Monday, October 22, 2012

A walk in the suicide forest... With Robert James Russell

In June this year I reviewed Sea of Trees by Robert James Russell, a novella so spooky it still haunts me. Curious, well, go take a look at the review here, then come back to this interview. Today I welcome Robert to my world for a little Q&A about the novel, and just in time for Halloween too...

First off, the way you write about the Suicide Forest makes me feel as though you have actually set foot in it. Tell me a little more about what grabbed you about the setting, and how you gave it the ring of authenticity.

Well, the setting of the story came from an article I read, which was enough to get me hooked. I started doing research and found the place to be fascinatingly macabre. And during my research I found many pictures—both innocent and gruesome—as well as a few documentaries, that just further piqued my interest to the point where I couldn’t get it out of my head. I mean, it’s so unique—a real-world setting that sees so much spooky stuff, the kind of place that you can’t even imagine is real. But it is. I knew after reading all about it, after seeing those images, that I had to write about it.

To answer the second part of your question, no, I have not been to the actual forest—yet—but I used my experience with forests all over the world (especially in the Midwest United States, South Korea, and Central America) as a template to work from. Besides the varying flora and fauna and other various idiosyncrasies, a forest is a forest, and I think it helps to write from personal experience any time you can. In the case of Aokighara, it’s supernaturally quiet, so I went out into the woods near my house and tried to imagine it being devoid of animal sounds, most noises altogether, really, and how creepy that would be, not to mention the possibility of stumbling across a dead body—ultimately, this is how I attempted to reproduce Aokighara, a place that you feel in the pages of the book as being real…somewhere.

What struck me as specifically poignant were the vignettes of the suicides interspersed by the main narrative. You go through quite a range of scenarios. How did you go about structuring these cases? Were they at all based on existing stories?

Sadly, suicide in general is a major issue in Japan, so I did research of incidents throughout the country and adapted bits and pieces of some real world examples here and there, where they fit into the vignettes and the appropriate themes. For everything else, I did research on Japanese customs and culture in general, why people in Japan commit suicide, what their mindsets are as they set out to do this, as well as studied images and video of Aokigahara—including how people go about killing themselves there—and created the rest of the scenarios as I believe they could have plausibly happened, creating back stories and the build-up to these final moments that, again, fit each vignette’s theme.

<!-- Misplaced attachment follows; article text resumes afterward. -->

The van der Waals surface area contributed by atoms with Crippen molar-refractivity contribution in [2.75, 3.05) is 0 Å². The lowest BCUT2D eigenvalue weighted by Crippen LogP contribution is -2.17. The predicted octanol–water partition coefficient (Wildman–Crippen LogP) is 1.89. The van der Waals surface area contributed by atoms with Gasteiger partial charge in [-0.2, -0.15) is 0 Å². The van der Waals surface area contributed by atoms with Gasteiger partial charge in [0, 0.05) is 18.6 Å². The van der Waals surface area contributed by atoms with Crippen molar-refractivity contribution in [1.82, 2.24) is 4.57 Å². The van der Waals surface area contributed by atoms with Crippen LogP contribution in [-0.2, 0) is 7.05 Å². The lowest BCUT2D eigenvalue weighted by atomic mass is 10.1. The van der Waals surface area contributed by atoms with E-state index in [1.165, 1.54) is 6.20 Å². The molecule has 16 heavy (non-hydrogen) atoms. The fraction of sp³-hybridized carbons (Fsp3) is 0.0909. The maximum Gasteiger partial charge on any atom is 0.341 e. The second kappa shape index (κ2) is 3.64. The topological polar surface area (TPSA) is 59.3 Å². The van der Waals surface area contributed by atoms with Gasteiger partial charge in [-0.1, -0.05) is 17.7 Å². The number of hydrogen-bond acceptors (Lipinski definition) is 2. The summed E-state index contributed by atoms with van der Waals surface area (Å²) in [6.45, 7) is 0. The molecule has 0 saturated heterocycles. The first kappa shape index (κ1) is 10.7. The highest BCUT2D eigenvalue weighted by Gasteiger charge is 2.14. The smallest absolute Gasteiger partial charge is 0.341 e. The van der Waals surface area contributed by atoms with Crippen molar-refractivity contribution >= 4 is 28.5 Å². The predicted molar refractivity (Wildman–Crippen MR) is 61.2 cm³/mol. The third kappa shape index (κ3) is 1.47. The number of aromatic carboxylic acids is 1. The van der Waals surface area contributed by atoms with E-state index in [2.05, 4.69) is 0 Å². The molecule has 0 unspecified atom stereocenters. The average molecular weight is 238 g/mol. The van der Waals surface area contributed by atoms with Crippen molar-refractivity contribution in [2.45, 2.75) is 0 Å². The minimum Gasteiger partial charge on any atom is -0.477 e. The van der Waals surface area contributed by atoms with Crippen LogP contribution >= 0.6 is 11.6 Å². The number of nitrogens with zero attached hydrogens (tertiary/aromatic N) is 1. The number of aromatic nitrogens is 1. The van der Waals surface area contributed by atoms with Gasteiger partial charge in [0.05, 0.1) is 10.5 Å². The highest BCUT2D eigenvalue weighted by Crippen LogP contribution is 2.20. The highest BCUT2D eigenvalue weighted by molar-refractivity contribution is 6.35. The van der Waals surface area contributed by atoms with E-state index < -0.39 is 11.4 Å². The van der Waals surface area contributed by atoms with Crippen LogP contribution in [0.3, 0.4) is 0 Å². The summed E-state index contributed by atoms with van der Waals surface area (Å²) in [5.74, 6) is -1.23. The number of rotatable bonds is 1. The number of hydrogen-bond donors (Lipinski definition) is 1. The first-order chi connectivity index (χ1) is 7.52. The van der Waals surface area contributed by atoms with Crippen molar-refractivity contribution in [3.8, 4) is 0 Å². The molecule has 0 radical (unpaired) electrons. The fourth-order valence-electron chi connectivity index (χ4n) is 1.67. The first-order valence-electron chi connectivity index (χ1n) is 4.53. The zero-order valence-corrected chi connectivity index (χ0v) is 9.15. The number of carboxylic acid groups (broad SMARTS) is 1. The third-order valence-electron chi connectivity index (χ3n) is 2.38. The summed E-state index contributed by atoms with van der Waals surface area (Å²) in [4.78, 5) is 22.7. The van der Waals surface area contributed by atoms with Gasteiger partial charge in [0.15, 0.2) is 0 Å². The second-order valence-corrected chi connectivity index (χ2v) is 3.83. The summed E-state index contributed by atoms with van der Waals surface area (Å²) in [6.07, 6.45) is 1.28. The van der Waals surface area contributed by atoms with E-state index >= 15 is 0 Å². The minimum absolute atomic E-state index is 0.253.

The process of research itself must've proved pretty harrowing. Often an author is changed by his or her experience in researching and writing a novel. How did A Sea of Trees impact your life?

Short answer: It gave me a bigger and better perspective—and appreciation—of the world, as well as an understanding of suicide in Japan, why it occurs there in such high numbers, and what’s being done to combat it. Honestly, nothing really prepared me for what I discovered—I had heard previously that suicide was an issue in Japan, but I didn’t know how much of one it really was until I started doing my research. And the forest…pfft. It’s just massive, beautiful, and just so happens to be this “suicide hotspot”, so learning about it, and also about the different cultures and customs in Japan, why people there commit suicide (in some cases, for very different reasons compared to Western countries), it just gave me some real world perspective outside of what I thought I knew going into it…which is never a bad thing, I don’t think.

 I know you treat a number of the reasons why people commit suicide in the novel, but in short, can you cover a basic idea? 

It was important to me not to diagnose why people commit suicide—that’s not the point of the book, and that would lose sight of some of the other elements. Instead, with the inclusion of the vignettes, I wanted to present lonely people, people who are disconnected from either the world or specific people, and the ramifications of that—how this isolation, this feeling of being lost, or different or misunderstood can compound over time. Obviously not everyone who is lonely commits or attempts to commit suicide, but in these cases, you have extreme situations that drive people to do it, feeling as if it is the only way out, the only way to move on or to find enlightenment. I’m not trying to glamorize it, nor am I trying to dismiss it, but rather, present it as fact, as real life, situations (again, some based on reality) where this would seem like a tangible response that fits in with the large aspects of Junko’s isolation after her sister’s death, her desire to be with her again no matter the cost.

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Robert James Russell's website:
And his publisher's website...
Buy Sea of Trees off Amazon, Barnes & Noble

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